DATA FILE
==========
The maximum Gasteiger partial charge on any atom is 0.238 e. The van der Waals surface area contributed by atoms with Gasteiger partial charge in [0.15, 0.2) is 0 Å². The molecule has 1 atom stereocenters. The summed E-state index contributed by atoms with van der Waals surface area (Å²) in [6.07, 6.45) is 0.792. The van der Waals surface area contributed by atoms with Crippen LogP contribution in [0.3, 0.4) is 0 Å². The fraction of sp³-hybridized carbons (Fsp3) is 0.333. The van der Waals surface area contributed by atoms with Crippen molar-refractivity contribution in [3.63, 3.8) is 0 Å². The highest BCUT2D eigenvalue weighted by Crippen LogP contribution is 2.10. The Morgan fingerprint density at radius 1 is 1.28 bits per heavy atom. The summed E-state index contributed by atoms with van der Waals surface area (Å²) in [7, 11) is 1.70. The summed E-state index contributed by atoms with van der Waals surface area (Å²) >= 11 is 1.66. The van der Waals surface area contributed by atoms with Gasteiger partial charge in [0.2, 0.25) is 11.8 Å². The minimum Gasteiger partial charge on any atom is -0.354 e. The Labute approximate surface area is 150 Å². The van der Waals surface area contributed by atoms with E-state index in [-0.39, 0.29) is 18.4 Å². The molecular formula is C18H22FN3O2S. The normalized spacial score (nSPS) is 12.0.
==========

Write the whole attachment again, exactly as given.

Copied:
The maximum Gasteiger partial charge on any atom is 0.238 e. The van der Waals surface area contributed by atoms with Gasteiger partial charge in [0.15, 0.2) is 0 Å². The molecule has 1 atom stereocenters. The summed E-state index contributed by atoms with van der Waals surface area (Å²) in [6.07, 6.45) is 0.792. The van der Waals surface area contributed by atoms with Crippen LogP contribution in [0.3, 0.4) is 0 Å². The fraction of sp³-hybridized carbons (Fsp3) is 0.333. The van der Waals surface area contributed by atoms with Crippen molar-refractivity contribution in [3.63, 3.8) is 0 Å². The highest BCUT2D eigenvalue weighted by Crippen LogP contribution is 2.10. The Morgan fingerprint density at radius 1 is 1.28 bits per heavy atom. The summed E-state index contributed by atoms with van der Waals surface area (Å²) in [7, 11) is 1.70. The summed E-state index contributed by atoms with van der Waals surface area (Å²) >= 11 is 1.66. The van der Waals surface area contributed by atoms with Gasteiger partial charge in [0.2, 0.25) is 11.8 Å². The minimum Gasteiger partial charge on any atom is -0.354 e. The Labute approximate surface area is 150 Å². The van der Waals surface area contributed by atoms with E-state index in [-0.39, 0.29) is 18.4 Å². The molecular formula is C18H22FN3O2S. The normalized spacial score (nSPS) is 12.0.